20th March 2023
Our English Literature students took a trip to the Stratford-upon-Avon Theatre earlier this month to watch Shakespeare’s play – The Tempest. Our students and staff all marvelled at the high energy performances along with the fascinating comments that highlighted our current climate crisis and colonialism which were incorporated incredibly well into the production. Before the play began the students had time for a spot of shopping and found some new class mascots – swans!
Poppy, was one of the students on the trip, she studies English Literature alongside A-levels in Textile Design and Drama Theatre Studies. Poppy is hoping to go into the Theatre and Performing world after she has completes her A-Levels at St Brendan’s and has incorporated her love for theatre across 2 of her 3 A-levels.
Poppy wrote us a review on The Tempest which you can read below:
The Tempest at the RSC 2023- A Review
This production of The Tempest was based around the idea of environmental pollution, full of plastic bottles, oil tankers and nets used throughout the play in costume, set, and props which also aid the retelling of the past (such as Prospero's tale of how he got to the island and Antonios usurpation of the king). This intriguing idea ties in well with the theme of paradise and a place supposedly untouched by mankind, yet is still infected and slowly cleaned by Ferdinand and others throughout the play to leave the stage clean of pollution. Set on a thrust stage, Prospero commands the storm, mariners and courtiers through his staff as they rock around her: although this was effective at showing the tempest with no additional need for set, it was quite underwhelming and didn’t portray the exposure and threat the storm posed as they all gently rocked with not much alarm. In this production, Caliban and Ariel are portrayed in a very human light, with minimal makeup and wearing similar clothes as Miranda and Prospero, depicting them as more emotional and sympathetic than perhaps the majority of other adaptations. In particular, Caliban begins to wear the necklace of Sycorax as he strays away from the rule of Prospero, an interesting detail further portraying his link to his mother whom may have also been betrayed and overthrown by Prospero's arrival on the island. Puppetry was used frequently throughout this production, in the description of Alonzo's death to Ferdinand, the harpy and the wolves through recycled rubbish; This created a sense of childish wonder and imagination in the play, insinuating further Prospero's point of ‘we are such stuff as dreams are made on’ and a clever way of representing these moments uniquely.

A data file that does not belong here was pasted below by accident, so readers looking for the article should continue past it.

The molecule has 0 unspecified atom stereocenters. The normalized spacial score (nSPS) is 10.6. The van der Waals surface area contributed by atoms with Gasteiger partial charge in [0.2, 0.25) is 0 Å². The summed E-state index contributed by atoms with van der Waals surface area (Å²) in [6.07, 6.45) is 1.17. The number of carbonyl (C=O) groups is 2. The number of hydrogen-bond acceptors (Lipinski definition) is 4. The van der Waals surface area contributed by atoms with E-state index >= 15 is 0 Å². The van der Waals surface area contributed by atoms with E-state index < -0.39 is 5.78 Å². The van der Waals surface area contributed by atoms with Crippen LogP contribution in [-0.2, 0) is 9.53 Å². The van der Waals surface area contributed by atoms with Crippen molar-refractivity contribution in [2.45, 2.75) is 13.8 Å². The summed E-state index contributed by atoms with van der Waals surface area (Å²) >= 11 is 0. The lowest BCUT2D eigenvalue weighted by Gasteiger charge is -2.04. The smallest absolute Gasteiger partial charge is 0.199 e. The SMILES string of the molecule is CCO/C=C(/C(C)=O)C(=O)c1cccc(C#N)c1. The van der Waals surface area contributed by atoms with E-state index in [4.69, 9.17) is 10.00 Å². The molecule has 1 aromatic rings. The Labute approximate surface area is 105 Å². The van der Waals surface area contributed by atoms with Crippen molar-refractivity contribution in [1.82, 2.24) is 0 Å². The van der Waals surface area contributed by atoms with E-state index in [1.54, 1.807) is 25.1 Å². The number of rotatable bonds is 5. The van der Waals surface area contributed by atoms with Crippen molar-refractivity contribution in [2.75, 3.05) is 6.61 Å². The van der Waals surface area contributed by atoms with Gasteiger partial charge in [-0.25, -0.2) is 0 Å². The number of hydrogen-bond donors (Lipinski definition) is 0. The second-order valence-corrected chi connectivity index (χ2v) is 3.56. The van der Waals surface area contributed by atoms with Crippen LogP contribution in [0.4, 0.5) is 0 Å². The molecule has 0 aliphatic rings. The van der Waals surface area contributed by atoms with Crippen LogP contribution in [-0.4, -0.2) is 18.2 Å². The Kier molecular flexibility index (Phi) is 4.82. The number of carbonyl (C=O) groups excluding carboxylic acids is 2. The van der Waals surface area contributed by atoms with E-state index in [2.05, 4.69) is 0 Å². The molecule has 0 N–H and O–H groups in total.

The choice of Prospero being a woman was a very good one for this production, as the bond between mother and daughter was much more caring and genuine than perhaps a father and daughter are, as Prospero appears more genuine and happy to see Miranda fall in love with Ferdinand. This leaves Prospero by the end of this production less lonely and more fulfilled/moved by what has happened in the course of the days Tempest, contrasted to Prospero's epilogue which was realized with more suffering and demanding than I imagined when reading.
Further, a standout scene was the harpy scene, not only as the harpy was a 5 person puppet whose wings made of rags and plastic spanned the whole stage, but also the eeriness of the figures who serve the banquet and a giant distorted funhouse-like mirror at the back of the stage which reflected the actors in weird, enlarged shapes as if in a nightmare. As the harpy approached, Antonio, Sebastian and Alonzo begin to choke on the banquet of black liquid and snakes which was a surprise, showing the power and evil both the harpy and Prospero's power holds, justifying their turn further into madness and casting a darker shadow over Prospero. Another amazing moment was during the masque, wherein the back of the stage (draped in a large piece of fabric) opens to reveal a golden forest and doubles the size of the stage: its effect was incredible, contrasting to the dirty stage previously acted upon. The way this production also ended was very satisfying, wherein Prospero creates a compass-like arrangement of sticks and her staff and calls upon the mariners and courtiers who begin to walk in a circle around this. Although simple, I really liked this physical depiction of how peace is restored to the island and between the people. This adaptation of freeing Caliban and Ariel was also amazing, wherein Caliban climbs away across the set whilst speaking in a different language, supposedly his native language which he used before being taught English by Prospero and Ariel spinning/flying upwards and exiting in the flies, their shadow casted on a downlight upon Prospero, alone and being rained upon from above as she says her epilogue.